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Women in Teacher Training Colleges, 1900-1960: A Culture of Femininity
     

Women in Teacher Training Colleges, 1900-1960: A Culture of Femininity

by Elizabeth Edwards, Edwards Elizabe
 

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Women in Teacher Training Colleges, 1900-1960 is an intricate and fascinating investigation of the lives and experiences of women in these important educational institutions of the early twentieth century. The book provides an overview of the historical context of the development of the colleges, using detailed case studies of three colleges: Homerton,

Overview

Women in Teacher Training Colleges, 1900-1960 is an intricate and fascinating investigation of the lives and experiences of women in these important educational institutions of the early twentieth century. The book provides an overview of the historical context of the development of the colleges, using detailed case studies of three colleges: Homerton, Avery Hill and Bishop Otter.
Drawing on a wealth of archival material, primary and secondary sources, and on the oral testimonies of former pupils and staff, the book examines the following key themes:
*the changing social class of women students
*the colleges culture of femininity drawn from the family organization and social practices of the middle-class home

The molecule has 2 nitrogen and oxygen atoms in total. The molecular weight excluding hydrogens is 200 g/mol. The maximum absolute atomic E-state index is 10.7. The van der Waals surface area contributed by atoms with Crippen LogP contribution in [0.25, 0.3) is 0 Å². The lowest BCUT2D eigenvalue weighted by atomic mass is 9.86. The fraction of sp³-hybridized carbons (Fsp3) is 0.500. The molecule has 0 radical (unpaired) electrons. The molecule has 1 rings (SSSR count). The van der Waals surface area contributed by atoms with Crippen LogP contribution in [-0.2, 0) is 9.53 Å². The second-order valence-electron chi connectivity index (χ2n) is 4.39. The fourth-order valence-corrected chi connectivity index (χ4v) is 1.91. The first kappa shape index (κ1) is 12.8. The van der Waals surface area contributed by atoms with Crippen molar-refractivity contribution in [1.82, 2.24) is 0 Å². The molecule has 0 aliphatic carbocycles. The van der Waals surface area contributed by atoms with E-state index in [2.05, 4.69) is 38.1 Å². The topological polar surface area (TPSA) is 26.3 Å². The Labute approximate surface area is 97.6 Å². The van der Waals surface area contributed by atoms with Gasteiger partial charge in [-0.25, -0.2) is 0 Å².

*the conflicting public and private roles of the woman principal
*the role of the college staff and the residential context of college life
*women's sexuality
*the last days of the womens colleges.Women in Teacher Training Colleges, 1900-1960 is an essential contribution to women's history and gives a unique insight into this neglected aspect of women's experiences in the twentieth century.

Editorial Reviews

Booknews
In the first half of the 20th century, women accounted for three- quarters of the elementary school teachers in England and Wales. (It would be interesting to know the current percentage.) Based primarily on archival sources, interviews, and questionnaire responses, this analysis helps redress the patriarchal bias of major studies of British teacher training by rescuing from obscurity the residential colleges which trained these women. The author discusses their middle-class culture, the roles of woman principal and staff, and changing sexual mores which contributed to the colleges' demise. Illustrations feature heads of these institutions (namely, Avery Hill, Bishop Otter, and Homerton Colleges). The author's affiliation is unspecified. Annotation c. Book News, Inc., Portland, OR (booknews.com)

Product Details

ISBN-13:
9780415214766
Publisher:
Taylor & Francis
Publication date:
11/28/2000
Series:
Women's and Gender History Series
Pages:
224
Product dimensions:
6.25(w) x 9.25(h) x 0.40(d)

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